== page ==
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12/11/2005
Ohio: Akron to Drop Speed Camera After Public Outrage
A brief speed cameras may come to an end after public complaints hit the mayor and city council.

Akron camera
Akron, Ohio Mayor Don Plusquellic and city council President Marco Sommerville both want to cancel the city's experiment with mobile speed cameras. Over nineteen days in October and November, the system simultaneously raised $451,500 and the ire of a number of residents. Had the collections continued at that rate, the city would have raised nearly $9 million a year.

Although both officials are interested in ending the camera program, Sommerville wants to refund the fines already collected while Plusquellic wants to spend the half-million. The mobile cameras are operated by Nestor Inc. in return for a $19 bounty on each $150-250 ticket issued.

Cited drivers had a number of complaints about the accuracy of the device. Twenty-five drivers were cited for exceeding the Findley Elementary school zone limit before the classes let out and the speed limit dropped to 20 MPH. The majority of tickets were written for very low-speed offenses, with most in 25 MPH zones and 40 percent for driving less than 11 MPH over the limit. Some were driving just 25 MPH in a 20 MPH zone.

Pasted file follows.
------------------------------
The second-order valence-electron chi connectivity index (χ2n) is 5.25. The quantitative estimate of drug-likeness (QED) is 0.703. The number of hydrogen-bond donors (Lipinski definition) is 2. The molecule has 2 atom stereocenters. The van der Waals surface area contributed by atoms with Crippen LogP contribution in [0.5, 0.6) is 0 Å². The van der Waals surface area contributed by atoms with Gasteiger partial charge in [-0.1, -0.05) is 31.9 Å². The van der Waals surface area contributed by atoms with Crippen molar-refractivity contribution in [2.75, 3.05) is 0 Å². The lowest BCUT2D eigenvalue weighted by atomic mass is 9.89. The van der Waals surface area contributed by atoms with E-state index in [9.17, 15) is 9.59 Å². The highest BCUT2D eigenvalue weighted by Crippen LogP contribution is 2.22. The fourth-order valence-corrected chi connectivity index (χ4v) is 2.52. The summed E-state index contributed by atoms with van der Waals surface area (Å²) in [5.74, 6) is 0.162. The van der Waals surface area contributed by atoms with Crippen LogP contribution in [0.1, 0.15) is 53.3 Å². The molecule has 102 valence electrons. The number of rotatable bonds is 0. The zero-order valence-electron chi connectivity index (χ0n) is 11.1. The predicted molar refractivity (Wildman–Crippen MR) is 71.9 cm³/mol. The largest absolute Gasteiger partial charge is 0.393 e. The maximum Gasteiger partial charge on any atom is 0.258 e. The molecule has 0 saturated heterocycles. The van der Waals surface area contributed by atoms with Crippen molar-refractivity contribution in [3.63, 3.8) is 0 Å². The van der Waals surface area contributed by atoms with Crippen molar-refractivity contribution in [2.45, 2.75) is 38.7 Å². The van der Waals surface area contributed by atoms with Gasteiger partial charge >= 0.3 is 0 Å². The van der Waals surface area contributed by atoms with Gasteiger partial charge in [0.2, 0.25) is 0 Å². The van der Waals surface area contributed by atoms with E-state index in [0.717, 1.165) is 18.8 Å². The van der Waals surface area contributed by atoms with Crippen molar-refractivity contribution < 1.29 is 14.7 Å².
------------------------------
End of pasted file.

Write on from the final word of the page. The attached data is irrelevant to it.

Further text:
Ohio State Representative Jim Raussen (R-Springdale) suggested the efforts of Akron and other photo ticket cities did not reflect a proper holiday spirit. "Cleveland, Akron, Steubenville, and other cities are welcoming the colors of the holiday season in our state, but in this case it is the red of the stoplight and the green of the cash flowing into their coffers," he said.

Raussen is the sponsor of legislation to rein in the use of both red light and speed cameras within the state. His bill passed the House with a strong 72-23 vote in May. Senate consideration is expected early next year.

Source: Speed traps may be going (Akron Beacon Journal (OH), 12/10/2005)

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